2.FLUTING--Without pulling the crepe paper circles apart, flute the edge all the way around. Do this by gently grasping the edge of the circles together with your thumbs and index fingers on both hands and pulling them gently in opposite directions. It will appear that you are going to tear them, but this motion will crinkle them all the way around. (Photo 24)

3.BUILDING THE SWEET PEA--Still keeping the two circles together, fold them almost in half. Layer the petal edges so that they can each be seen. (Photo 25) When completed, you should have four, visible petals.

Photos 22 and 23 finish up the rose bud while photos 24 and 25 introduce the sweet pea.


4.STEM--Cut a small piece of thin wire for the stem approximately eight or nine inches long. Place the center of the wire in the fold so that there are two petals in front and two behind the wire. Bend the wire until the two ends meet and mash the bottoms of the petals all together on the wire. (Photo 26) Twist the wire together as close to the base of the flower as you can and continue twisting all the way down, to secure it and keep the two stem pieces together. Crush the two center petals together gently and pull them forward. Pull the very back petal backwards and cup it. (Photo 27) Curl the very front petal over and leave it where it is.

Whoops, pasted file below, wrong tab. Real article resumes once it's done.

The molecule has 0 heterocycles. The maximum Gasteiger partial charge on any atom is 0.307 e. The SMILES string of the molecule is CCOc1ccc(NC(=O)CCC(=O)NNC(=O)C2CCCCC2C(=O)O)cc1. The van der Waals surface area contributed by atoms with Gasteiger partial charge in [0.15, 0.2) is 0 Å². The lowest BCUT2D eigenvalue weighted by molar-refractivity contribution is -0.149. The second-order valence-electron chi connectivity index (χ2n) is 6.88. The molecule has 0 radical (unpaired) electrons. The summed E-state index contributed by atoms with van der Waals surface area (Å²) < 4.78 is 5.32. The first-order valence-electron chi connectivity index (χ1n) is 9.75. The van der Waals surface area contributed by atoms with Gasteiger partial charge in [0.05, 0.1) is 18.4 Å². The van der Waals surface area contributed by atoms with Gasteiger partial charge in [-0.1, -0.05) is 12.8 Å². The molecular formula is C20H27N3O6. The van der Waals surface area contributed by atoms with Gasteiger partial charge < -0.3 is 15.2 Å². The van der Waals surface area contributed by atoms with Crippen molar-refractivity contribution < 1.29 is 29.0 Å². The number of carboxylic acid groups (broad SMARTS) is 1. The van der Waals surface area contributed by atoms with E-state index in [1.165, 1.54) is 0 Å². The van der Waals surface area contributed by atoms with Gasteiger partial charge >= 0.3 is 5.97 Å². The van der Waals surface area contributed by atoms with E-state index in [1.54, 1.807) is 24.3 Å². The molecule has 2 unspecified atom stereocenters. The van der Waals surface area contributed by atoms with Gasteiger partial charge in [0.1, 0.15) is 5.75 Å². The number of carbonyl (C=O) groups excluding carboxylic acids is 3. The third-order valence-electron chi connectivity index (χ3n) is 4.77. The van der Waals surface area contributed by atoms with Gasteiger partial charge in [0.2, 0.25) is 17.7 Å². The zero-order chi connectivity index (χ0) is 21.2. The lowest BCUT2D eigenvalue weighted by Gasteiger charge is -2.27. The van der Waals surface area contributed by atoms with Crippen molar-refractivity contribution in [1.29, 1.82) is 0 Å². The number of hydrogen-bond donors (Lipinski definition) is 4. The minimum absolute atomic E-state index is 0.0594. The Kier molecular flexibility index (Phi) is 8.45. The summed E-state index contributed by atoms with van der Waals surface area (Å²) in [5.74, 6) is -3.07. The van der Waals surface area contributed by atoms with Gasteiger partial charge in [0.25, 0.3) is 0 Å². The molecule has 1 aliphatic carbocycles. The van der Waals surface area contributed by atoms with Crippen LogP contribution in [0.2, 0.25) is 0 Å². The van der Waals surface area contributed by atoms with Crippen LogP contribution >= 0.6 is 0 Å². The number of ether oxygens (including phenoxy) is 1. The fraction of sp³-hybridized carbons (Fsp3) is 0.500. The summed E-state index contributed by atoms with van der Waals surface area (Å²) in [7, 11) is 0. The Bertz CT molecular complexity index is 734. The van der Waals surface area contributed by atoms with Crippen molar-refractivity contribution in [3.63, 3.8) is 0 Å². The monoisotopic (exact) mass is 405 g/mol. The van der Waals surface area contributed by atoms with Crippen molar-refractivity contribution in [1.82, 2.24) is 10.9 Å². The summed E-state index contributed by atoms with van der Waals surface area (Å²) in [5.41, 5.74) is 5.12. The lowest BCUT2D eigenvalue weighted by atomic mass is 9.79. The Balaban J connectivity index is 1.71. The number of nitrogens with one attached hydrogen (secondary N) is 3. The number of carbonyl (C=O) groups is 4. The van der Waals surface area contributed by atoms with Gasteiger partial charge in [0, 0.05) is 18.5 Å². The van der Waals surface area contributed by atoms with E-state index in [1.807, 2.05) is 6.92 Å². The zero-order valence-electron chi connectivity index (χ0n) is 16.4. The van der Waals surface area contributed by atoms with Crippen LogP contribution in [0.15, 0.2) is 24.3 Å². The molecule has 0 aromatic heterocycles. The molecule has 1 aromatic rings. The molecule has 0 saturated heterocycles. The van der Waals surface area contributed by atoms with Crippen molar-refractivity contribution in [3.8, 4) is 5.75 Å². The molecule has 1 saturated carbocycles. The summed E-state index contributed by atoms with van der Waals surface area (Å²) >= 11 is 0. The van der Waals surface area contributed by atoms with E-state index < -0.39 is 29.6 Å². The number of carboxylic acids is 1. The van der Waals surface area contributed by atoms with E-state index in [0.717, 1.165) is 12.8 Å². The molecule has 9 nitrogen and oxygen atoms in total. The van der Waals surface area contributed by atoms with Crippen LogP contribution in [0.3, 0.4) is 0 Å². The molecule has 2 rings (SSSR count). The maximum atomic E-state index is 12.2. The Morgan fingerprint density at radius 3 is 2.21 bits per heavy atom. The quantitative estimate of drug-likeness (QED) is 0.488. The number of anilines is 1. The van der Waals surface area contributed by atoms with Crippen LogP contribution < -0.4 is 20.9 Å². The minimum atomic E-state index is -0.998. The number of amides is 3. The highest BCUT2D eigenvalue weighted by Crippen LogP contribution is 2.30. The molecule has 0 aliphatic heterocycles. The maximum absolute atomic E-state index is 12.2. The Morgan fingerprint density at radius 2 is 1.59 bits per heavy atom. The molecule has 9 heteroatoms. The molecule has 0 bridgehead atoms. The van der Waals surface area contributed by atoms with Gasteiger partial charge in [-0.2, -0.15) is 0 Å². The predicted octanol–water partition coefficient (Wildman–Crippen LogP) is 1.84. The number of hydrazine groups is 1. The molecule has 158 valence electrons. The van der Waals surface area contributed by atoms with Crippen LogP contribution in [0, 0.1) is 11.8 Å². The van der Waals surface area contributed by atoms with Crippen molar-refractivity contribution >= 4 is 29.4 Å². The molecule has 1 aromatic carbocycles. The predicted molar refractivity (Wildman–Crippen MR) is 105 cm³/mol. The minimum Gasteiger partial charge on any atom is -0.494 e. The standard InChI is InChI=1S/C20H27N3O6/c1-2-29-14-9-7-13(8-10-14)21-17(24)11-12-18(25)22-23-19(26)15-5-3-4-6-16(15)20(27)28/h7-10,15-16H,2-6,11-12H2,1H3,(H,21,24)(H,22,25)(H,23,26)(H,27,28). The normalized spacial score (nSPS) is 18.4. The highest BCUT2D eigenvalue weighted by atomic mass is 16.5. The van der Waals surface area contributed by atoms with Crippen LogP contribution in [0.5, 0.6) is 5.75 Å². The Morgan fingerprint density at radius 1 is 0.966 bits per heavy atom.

5.LEAF--Cut out the base leaf pattern on the fold of green crepe paper. Cut it with the grain. Snip little fringes all along the edge of the leaf, excluding the stem of the leaf. Set this aside for awhile.